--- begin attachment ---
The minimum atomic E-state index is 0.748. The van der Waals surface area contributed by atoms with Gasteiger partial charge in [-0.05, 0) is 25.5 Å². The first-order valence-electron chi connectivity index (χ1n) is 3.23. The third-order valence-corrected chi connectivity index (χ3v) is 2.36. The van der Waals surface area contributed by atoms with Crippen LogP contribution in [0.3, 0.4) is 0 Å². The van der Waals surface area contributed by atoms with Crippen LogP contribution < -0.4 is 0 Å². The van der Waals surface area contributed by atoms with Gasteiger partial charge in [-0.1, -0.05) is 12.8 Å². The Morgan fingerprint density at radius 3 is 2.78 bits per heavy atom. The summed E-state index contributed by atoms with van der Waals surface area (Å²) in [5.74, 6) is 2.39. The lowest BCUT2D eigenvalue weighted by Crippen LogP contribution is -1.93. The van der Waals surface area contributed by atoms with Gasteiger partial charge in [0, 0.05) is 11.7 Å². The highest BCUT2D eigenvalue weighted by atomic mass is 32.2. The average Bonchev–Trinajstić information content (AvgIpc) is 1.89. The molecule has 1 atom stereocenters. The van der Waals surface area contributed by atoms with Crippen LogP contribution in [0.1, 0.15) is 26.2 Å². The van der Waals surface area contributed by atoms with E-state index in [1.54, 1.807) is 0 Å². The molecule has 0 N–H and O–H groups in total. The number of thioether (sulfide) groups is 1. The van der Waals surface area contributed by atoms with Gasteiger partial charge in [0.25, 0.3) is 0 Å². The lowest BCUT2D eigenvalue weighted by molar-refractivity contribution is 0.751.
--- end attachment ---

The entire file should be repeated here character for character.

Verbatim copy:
The minimum atomic E-state index is 0.748. The van der Waals surface area contributed by atoms with Gasteiger partial charge in [-0.05, 0) is 25.5 Å². The first-order valence-electron chi connectivity index (χ1n) is 3.23. The third-order valence-corrected chi connectivity index (χ3v) is 2.36. The van der Waals surface area contributed by atoms with Crippen LogP contribution in [0.3, 0.4) is 0 Å². The van der Waals surface area contributed by atoms with Crippen LogP contribution < -0.4 is 0 Å². The van der Waals surface area contributed by atoms with Gasteiger partial charge in [-0.1, -0.05) is 12.8 Å². The Morgan fingerprint density at radius 3 is 2.78 bits per heavy atom. The summed E-state index contributed by atoms with van der Waals surface area (Å²) in [5.74, 6) is 2.39. The lowest BCUT2D eigenvalue weighted by Crippen LogP contribution is -1.93. The van der Waals surface area contributed by atoms with Gasteiger partial charge in [0, 0.05) is 11.7 Å². The highest BCUT2D eigenvalue weighted by atomic mass is 32.2. The average Bonchev–Trinajstić information content (AvgIpc) is 1.89. The molecule has 1 atom stereocenters. The van der Waals surface area contributed by atoms with Crippen LogP contribution in [0.1, 0.15) is 26.2 Å². The van der Waals surface area contributed by atoms with E-state index in [1.54, 1.807) is 0 Å². The molecule has 0 N–H and O–H groups in total. The number of thioether (sulfide) groups is 1. The van der Waals surface area contributed by atoms with Gasteiger partial charge in [0.25, 0.3) is 0 Å². The lowest BCUT2D eigenvalue weighted by molar-refractivity contribution is 0.751.